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“Waiting”

rentals
The Rentals
Return of The Rentals, 1995

At this point, I guess I’m something of a Weezer “truther.” Several albums and more than a decade removed from the band’s distinctly underwhelming Green Album return, there’s no logic or benefit to arguing that Rivers Cuomo’s post-Pinkerton output stacks up to past glories, because It. Just. Doesn’t. Cuomo’s written plenty of good songs since, but something was lost in those intervening years that he’ll never get back, and who the fuck am I to complain when I can barely play three chords? One strong theory though: Weezer lost more than a bassist when Matt Sharp left. The Rentals’ debut, released shortly after The Blue Album, was lower-fi and more keyboard-heavy, but otherwise sounded a hell of a lot like the work of a guy who played (and possibly even co-wrote songs) for Weezer. Sharp’s distinct background vocals snuck onto those first two albums, and in live performances, he was the guy who kept the energy up. So maybe he’s the Man Behind the Curtain, maybe he’s not — see yesterday’s Song for proof that Cuomo can still hold his own when he feels like it. More likely though, in some unspeakable sense, Sharp contributed to the band dynamic in such a way that things could never be the same without him. Because they weren’t.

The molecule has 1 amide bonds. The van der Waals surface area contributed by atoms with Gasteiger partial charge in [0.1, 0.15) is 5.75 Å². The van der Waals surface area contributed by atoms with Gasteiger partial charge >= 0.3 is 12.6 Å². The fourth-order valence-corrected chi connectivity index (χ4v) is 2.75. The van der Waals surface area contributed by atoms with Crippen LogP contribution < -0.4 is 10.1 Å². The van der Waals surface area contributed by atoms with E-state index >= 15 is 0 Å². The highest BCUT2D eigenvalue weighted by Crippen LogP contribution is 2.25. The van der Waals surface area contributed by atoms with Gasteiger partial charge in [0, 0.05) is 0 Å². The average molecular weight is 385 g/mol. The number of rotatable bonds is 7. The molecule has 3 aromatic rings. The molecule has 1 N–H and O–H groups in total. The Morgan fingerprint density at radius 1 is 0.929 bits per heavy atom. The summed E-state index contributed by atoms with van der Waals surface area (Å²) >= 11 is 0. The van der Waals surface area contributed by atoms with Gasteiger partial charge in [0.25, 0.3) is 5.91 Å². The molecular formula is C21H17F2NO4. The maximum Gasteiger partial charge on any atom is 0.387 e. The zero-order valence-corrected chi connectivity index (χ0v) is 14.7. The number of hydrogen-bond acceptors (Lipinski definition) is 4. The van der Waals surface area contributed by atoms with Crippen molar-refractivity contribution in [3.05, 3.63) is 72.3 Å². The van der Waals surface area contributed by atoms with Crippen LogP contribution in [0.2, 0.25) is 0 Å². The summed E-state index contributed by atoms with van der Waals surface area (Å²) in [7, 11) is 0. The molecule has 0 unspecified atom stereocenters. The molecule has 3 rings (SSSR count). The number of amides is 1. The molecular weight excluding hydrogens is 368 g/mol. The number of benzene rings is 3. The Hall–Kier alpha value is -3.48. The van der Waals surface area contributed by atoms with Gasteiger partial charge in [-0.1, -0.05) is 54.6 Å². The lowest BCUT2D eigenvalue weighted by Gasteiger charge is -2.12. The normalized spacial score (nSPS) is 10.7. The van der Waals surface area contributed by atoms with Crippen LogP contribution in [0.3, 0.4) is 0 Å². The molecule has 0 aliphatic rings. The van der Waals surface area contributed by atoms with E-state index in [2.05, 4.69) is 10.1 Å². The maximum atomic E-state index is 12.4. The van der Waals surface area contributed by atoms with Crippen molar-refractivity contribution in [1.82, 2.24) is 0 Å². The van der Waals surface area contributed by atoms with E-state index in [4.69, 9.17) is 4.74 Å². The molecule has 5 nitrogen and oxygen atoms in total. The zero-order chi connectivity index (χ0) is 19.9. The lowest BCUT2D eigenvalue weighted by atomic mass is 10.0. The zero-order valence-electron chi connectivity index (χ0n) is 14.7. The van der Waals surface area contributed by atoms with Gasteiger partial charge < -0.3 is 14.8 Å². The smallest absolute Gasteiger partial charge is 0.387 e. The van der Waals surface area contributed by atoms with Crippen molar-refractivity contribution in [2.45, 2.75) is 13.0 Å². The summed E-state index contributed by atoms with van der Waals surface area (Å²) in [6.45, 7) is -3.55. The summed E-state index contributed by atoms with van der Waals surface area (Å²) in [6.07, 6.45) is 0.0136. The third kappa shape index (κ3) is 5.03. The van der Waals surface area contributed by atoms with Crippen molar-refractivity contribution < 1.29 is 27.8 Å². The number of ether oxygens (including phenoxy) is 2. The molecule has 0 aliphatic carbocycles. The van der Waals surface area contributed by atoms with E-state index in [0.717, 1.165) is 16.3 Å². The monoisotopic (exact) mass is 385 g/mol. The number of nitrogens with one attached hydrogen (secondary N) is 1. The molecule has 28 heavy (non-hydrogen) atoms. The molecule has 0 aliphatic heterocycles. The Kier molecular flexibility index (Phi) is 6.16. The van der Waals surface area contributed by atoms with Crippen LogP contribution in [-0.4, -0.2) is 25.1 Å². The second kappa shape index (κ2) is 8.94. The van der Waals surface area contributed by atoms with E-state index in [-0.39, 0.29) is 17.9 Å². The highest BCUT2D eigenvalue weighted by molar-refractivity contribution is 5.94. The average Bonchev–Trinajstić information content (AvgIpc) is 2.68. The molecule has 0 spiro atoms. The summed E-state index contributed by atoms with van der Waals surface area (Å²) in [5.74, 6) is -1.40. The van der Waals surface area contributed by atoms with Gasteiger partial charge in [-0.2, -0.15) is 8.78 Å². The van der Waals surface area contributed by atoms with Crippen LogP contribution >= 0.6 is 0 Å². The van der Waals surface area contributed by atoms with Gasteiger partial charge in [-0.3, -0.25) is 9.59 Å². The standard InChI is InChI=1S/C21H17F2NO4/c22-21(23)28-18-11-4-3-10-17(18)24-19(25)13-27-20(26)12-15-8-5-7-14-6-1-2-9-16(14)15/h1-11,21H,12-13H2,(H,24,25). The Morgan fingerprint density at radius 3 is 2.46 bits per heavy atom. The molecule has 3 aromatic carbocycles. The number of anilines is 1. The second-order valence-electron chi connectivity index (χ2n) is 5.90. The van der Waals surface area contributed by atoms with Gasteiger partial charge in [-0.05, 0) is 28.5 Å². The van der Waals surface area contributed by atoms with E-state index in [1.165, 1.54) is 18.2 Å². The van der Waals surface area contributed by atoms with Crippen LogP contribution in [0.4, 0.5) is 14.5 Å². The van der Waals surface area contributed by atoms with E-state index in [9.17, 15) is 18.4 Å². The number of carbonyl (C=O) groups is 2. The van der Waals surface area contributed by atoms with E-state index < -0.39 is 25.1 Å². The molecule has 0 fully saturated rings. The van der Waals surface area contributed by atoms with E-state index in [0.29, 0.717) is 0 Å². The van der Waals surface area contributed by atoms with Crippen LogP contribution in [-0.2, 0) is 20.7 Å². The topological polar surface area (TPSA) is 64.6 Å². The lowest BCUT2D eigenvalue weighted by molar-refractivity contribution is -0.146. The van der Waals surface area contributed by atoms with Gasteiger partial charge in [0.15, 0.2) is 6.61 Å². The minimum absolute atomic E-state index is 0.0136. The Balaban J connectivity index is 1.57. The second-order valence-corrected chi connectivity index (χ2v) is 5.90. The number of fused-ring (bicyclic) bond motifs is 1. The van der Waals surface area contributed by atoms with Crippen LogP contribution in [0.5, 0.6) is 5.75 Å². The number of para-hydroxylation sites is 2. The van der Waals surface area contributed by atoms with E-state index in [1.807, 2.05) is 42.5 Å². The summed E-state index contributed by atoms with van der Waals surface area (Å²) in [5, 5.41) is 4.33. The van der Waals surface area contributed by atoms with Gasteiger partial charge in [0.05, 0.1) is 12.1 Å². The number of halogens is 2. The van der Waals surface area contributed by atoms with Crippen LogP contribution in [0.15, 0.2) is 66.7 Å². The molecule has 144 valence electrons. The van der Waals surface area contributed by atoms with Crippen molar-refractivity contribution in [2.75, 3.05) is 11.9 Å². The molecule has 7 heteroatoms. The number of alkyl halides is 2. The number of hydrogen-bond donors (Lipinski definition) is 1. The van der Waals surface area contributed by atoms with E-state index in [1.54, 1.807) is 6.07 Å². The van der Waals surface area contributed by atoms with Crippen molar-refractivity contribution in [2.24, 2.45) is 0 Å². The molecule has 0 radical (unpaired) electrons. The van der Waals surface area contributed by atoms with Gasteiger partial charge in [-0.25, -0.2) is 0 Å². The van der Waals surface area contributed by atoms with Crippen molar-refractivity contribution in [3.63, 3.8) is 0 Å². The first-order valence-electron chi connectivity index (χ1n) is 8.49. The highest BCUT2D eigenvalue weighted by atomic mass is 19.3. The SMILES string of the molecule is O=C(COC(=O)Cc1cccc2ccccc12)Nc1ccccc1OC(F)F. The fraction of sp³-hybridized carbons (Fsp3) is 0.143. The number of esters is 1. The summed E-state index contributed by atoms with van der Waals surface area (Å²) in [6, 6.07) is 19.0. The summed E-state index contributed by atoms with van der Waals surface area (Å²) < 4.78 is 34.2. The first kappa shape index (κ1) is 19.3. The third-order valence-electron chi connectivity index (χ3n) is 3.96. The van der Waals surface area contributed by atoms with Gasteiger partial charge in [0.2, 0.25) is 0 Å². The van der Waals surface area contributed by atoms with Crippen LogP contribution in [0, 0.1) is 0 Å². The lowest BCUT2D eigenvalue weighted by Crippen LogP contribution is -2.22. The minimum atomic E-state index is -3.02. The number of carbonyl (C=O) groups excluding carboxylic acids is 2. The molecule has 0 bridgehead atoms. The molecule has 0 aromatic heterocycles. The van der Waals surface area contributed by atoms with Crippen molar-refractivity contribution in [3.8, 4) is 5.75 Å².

[audio https://dl.dropboxusercontent.com/u/14312140/02%20Waiting.mp3]

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“Bright Pavilions”

super
Superdrag
In the Valley of Dying Stars, 2000

Superdrag was one of those bands that just never got the timing down. Early on, when they were firing on all cylinders — the stretch from 1996 major-label debut Regretfully Yours to this album — the band could never quite drum up the attention needed to make a real splash, MTV’s embrace of the “Sucked Out” video aside. By the time they’d been around long enough to be missed they were already gone, and when they did finally come back with 2009’s Industry Giants, well, it was clear more than the industry had changed. I’ll posit that despite the tendency in later years to wear their influences on their sleeves, the band’s early sound was truly original: shoegaze guitars, Zombies-worthy songs, snarl on loan from God-knows-where and the inimitable vocals of John Davis. “Bright Pavilions” is one of the finest examples of the band’s craft, arriving late enough to know exactly what it’s doing and early enough to be truly great.

[audio https://dl.dropboxusercontent.com/u/14312140/07%20Bright%20Pavilions.m4a]

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“Closer at Hand”

field
Field Music
Tones of Town, 2007

Delightfully catchy, determinedly British and deceptively simple, Field Music are a band you don’t hear much about in the States. Whether or not the Northern England pop duo — whose supporting cast has included members of The Futureheads and Maximo Park — are still a going concern, they made a mark in their home country’s indie scene over the last decade. This is sophisticated pop music for listeners who still go for that sort of thing; if the Kinks had sprung up 40 years later they might’ve sounded something similar. “Closer at Hand” is a breezy, instantly memorable tune, simple and shiny enough that it takes a few spins to decode the melancholy hiding underneath. Like the album that surrounds it, repeated listens yield deep rewards.